Rio de Janeiro

After the war, Feynman was hired at Cornell University, New York. Here, he laid the groundwork for his research on quantum electrodynamics, for which he would eventually receive his Nobel Prize. A few years later, in 1949, the Soviets detonated their first atomic bomb. This started a communist witch hunt in the USA. The loyalty of Feynman was questioned, and he emigrated to Brazil for a year, until the situation calmed down. In Rio, he taught some classes at the CBPF university. He quickly started to love the country and its culture. He also got in touch with samba music. His love for percussion found a new form with the frigideira, a small metal frying pan. He even used it to perform in the Carnaval parade of Rio. During his lifetime, Feynman would often return to Brazil.




His trip to Brazil was part of his contract with Caltech, who was willing to do a lot of concessions to get Feynman to work for them. When he returned after one year, he had a very clear meaning about teaching. He grew discontent with the way science was taught in some places, and emphasized the importance of teaching understanding instead of information. He got a name among students for being an outstanding lecturer, and put a lot of work into this. Some of his lectures were recorded and written down in a book we all know: the Feynman Lectures on Physics. For the cover, Feynman requested a picture of a drum sprinkled with powder to show wave modes. Considering his somewhat alternative lifestyle, the publisher feared this would suggest a connection with drugs, and replaced the image by one of Feynman playing the drums himself.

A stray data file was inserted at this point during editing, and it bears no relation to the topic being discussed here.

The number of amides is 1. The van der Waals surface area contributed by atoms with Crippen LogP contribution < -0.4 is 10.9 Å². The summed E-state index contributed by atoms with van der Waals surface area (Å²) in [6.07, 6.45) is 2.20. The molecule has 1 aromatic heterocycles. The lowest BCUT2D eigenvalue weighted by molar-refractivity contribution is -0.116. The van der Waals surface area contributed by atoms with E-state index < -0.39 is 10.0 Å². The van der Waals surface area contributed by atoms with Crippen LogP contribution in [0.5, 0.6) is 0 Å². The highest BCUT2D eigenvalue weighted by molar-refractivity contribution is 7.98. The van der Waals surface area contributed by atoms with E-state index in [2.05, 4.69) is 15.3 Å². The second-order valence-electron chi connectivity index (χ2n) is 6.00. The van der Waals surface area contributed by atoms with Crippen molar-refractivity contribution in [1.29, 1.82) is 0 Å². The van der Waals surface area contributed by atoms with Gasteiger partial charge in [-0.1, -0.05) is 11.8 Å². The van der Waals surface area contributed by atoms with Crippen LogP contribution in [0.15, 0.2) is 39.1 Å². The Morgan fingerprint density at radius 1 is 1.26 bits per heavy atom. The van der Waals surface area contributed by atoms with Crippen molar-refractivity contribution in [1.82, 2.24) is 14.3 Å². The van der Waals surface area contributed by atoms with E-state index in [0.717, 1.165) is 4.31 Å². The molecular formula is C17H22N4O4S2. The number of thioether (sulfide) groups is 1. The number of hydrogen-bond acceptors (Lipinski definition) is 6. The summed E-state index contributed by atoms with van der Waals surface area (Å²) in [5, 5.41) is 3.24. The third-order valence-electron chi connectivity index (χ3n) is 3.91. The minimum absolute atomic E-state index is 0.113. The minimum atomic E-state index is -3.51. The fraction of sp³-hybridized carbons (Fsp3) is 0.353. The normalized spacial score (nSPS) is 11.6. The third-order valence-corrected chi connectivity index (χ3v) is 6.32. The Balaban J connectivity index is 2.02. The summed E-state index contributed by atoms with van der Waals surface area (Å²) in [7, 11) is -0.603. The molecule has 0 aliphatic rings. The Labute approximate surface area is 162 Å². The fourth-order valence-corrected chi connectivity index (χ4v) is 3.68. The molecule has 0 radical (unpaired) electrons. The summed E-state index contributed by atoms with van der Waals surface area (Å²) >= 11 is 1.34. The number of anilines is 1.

Besides teaching, he did research on numerous subjects. One of these was quantum electrodynamics, which describes how light and matter interact on a quantum scale. For this research he earned a Nobel prize in physics, jointly with Julian Schwinger and Shin’ichirō Tomonaga. Feynman hesitated before accepting it because he didn’t want to get the same level of fame as, for example, Niels Bohr. Years before, he had seen how nobody dared to debate with Bohr because he was such an important scientist, and didn’t want anybody to treat him this way. After some deliberation, he concluded that refusing the prize would make even bigger headlines, and decided to accept it.

Drawing by Feynman

Drawing by Feynman

I realize this summary is nowhere large enough to tell all the interesting stories of this curious character. If you’re interested in reading more, the semi-autobiography ‘Surely You’re Joking, Mr. Feynman’ is a good choice.